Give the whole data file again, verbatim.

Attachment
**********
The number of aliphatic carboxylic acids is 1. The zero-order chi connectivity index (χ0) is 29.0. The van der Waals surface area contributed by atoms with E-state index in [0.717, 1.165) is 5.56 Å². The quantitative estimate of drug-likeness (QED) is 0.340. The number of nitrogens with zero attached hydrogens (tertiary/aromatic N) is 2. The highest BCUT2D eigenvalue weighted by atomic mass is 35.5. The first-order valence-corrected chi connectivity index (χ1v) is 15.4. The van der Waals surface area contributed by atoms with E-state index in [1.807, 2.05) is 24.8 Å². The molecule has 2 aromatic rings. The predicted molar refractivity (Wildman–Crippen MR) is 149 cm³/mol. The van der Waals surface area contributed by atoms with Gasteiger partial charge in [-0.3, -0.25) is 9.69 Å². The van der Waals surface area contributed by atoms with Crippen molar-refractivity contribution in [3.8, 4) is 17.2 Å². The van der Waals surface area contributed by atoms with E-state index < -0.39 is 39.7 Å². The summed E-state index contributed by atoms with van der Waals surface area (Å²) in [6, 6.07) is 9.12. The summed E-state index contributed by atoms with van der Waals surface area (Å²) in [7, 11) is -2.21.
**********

The number of aliphatic carboxylic acids is 1. The zero-order chi connectivity index (χ0) is 29.0. The van der Waals surface area contributed by atoms with E-state index in [0.717, 1.165) is 5.56 Å². The quantitative estimate of drug-likeness (QED) is 0.340. The number of nitrogens with zero attached hydrogens (tertiary/aromatic N) is 2. The highest BCUT2D eigenvalue weighted by atomic mass is 35.5. The first-order valence-corrected chi connectivity index (χ1v) is 15.4. The van der Waals surface area contributed by atoms with E-state index in [1.807, 2.05) is 24.8 Å². The molecule has 2 aromatic rings. The predicted molar refractivity (Wildman–Crippen MR) is 149 cm³/mol. The van der Waals surface area contributed by atoms with Gasteiger partial charge in [-0.3, -0.25) is 9.69 Å². The van der Waals surface area contributed by atoms with Crippen molar-refractivity contribution in [3.8, 4) is 17.2 Å². The van der Waals surface area contributed by atoms with E-state index < -0.39 is 39.7 Å². The summed E-state index contributed by atoms with van der Waals surface area (Å²) in [6, 6.07) is 9.12. The summed E-state index contributed by atoms with van der Waals surface area (Å²) in [7, 11) is -2.21.